Project 3 Self-absented portraiture

Nigel Shafran (b1964) is young British photographer who worked for fashion and architecture magazines in the nineties. He began making series of images that focused on different rituals of his domestic life, or as he puts it a deep interest in the common place (Anon, nd). Apart from photographing his girlfriend Ruth and aspects of their everyday life, his work often seems to include collections of things, goods in charity shops, trees, His series “Washing up” (2000) concentrated on various arrangements of washing up on draining boards.

washing_up_2000_01 (Obsessive Collectors Archive, 2017).


You may have noticed that Washing-up is the only piece of work in Part Three created by a man. It is also the only one with no human figures in it, although family members are referred to in the captions.

  • Did it surprise you that this was taken by a man? Why?

No I wasn’t at all surprised that the work was by a man I don’t think the subject matter is gender specific at all in these times.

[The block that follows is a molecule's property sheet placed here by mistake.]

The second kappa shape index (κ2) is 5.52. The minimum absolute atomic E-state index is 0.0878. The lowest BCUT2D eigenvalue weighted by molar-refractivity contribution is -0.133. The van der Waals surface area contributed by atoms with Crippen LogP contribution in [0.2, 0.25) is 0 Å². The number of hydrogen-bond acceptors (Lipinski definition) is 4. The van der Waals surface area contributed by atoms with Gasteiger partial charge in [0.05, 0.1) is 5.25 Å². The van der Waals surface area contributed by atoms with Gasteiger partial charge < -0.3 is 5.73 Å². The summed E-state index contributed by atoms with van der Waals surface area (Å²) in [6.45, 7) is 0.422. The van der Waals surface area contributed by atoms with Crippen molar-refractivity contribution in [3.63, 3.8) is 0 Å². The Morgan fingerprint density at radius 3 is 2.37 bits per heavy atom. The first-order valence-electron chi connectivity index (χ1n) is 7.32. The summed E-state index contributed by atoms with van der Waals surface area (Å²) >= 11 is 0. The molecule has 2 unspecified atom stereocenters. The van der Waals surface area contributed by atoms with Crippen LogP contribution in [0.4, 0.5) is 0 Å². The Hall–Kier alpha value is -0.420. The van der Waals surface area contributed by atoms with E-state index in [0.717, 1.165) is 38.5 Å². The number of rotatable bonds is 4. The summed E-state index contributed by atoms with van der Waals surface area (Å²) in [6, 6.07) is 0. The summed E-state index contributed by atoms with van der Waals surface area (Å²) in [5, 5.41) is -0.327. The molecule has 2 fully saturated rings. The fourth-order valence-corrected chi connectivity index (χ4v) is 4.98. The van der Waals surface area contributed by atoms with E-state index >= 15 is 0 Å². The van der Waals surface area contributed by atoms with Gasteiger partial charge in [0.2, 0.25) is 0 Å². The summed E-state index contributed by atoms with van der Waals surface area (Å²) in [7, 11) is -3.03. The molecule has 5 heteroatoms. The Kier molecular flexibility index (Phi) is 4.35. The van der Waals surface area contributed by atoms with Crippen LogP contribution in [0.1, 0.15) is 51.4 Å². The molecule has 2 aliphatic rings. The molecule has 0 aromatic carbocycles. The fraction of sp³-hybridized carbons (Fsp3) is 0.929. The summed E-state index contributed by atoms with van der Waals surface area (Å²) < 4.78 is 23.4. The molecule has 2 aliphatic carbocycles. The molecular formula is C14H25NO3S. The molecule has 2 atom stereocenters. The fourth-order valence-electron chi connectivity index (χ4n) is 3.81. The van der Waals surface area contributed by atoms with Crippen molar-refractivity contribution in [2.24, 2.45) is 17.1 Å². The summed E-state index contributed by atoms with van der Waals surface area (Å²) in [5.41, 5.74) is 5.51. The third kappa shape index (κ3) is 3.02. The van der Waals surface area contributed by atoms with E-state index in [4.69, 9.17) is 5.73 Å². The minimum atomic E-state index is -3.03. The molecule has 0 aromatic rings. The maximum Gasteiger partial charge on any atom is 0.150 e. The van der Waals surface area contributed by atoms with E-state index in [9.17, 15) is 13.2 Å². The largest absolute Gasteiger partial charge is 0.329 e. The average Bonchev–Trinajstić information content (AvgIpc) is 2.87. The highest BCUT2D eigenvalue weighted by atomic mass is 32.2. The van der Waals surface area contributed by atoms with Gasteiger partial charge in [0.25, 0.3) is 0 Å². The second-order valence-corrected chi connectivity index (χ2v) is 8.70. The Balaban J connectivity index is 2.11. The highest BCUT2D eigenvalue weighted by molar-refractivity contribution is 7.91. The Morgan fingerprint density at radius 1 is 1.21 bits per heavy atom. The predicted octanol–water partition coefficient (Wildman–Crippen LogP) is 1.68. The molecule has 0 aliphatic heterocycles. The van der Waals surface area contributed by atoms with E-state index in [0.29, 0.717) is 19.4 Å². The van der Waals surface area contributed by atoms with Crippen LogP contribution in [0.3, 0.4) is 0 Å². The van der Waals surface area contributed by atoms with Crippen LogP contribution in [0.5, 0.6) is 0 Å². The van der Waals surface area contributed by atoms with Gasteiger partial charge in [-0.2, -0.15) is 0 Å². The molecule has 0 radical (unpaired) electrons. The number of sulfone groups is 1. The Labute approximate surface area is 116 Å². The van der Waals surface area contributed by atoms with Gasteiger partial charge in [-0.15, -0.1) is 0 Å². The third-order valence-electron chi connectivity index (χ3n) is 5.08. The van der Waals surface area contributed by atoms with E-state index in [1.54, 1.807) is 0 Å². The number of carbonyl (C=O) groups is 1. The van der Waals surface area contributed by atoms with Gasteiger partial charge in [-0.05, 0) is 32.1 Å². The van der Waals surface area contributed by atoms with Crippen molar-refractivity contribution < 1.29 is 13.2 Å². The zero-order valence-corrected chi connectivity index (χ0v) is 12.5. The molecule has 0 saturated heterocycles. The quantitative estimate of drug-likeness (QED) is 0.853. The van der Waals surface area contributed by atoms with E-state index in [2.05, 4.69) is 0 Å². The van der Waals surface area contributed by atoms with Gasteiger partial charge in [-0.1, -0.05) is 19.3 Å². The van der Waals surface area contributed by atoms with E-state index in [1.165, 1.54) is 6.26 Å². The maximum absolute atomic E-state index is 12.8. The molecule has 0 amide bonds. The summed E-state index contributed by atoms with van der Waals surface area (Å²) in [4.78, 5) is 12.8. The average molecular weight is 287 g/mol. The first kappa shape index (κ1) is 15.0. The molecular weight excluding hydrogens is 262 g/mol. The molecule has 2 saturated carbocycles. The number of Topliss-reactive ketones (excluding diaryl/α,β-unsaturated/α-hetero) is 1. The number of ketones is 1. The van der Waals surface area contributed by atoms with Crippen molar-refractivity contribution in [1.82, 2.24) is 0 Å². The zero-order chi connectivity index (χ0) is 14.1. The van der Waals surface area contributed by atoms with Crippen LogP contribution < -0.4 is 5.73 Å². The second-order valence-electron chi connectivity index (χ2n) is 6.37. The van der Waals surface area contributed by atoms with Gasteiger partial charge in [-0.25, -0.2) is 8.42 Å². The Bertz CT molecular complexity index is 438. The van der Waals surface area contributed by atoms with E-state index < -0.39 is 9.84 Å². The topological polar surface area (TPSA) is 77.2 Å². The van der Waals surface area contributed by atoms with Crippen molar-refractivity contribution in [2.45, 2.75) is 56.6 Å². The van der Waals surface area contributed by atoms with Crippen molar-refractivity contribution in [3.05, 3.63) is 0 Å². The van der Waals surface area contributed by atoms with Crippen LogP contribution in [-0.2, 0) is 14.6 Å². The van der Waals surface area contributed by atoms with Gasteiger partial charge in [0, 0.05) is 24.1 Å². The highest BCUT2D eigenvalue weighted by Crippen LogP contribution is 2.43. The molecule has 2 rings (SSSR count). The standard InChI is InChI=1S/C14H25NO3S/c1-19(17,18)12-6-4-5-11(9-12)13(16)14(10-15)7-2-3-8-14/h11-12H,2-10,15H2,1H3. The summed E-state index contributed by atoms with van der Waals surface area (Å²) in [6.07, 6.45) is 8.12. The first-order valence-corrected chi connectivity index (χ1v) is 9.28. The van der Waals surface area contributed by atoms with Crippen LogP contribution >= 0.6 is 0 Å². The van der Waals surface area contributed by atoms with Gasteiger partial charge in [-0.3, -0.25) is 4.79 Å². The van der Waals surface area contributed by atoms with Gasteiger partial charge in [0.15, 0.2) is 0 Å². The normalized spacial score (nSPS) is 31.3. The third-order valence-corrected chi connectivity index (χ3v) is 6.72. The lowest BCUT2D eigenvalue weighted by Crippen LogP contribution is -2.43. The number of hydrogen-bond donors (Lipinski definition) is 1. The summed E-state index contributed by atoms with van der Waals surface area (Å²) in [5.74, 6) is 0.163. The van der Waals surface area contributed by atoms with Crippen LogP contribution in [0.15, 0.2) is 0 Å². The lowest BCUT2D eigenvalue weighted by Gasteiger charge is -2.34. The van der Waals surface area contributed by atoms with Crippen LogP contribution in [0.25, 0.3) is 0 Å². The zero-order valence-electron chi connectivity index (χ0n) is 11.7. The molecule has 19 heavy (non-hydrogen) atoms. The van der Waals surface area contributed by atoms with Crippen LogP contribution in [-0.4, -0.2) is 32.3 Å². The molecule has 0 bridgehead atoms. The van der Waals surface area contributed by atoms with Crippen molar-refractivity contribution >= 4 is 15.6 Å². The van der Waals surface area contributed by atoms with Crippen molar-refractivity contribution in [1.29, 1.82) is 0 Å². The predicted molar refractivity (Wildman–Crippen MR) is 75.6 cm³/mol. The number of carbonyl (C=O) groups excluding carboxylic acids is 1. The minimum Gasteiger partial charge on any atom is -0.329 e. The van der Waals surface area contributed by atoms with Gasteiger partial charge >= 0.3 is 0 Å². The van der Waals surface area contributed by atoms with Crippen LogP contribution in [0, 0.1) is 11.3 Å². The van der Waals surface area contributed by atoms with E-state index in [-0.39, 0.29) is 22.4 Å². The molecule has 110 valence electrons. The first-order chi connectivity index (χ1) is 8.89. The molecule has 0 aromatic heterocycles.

• In your opinion does gender contribute to the creation of an image?

I guess that gender must contribute to an image and certainly there are many photographers that explore and make statements about gender such as Claude Cahun. However it may be no more contributory to an image than the other myriad personal characteristics that each photographer has.

  • What does this series achieve by not including people?

By not including people in these photographs you are forced to look closer at the objects and the way they are presented to fathom their meaning. An atmosphere is also added by the knowledge that people were there but have now gone. At my first viewing I didn’t see the explanatory text that accompanied the images and struggled to find the information contained in them without the artists signposting. They also appear more factual, I think fiction rather than non-fiction, akin to cataloguing without humans in the images

  • Do you regard them as interesting ‘still life’ compositions?

I can appreciate that some might find these interesting “still life” compositions however without the text and the back story they would not appeal to me. I do find the clinical colours and the limited colour that he places me each composition pleasing though.


 Anon (n,d) “Texts: Nigel Shafran”. N.p., 2017. Web. 11 Apr. 2017. accessed 11.4.17

Obsessive Collectors Archive. (2017). Washing-up 2000. [online] Available at: [Accessed 17 Apr. 2017].

Please note: Any images by other photographers used on this site are accredited and are being used for personal research and educational purposes only.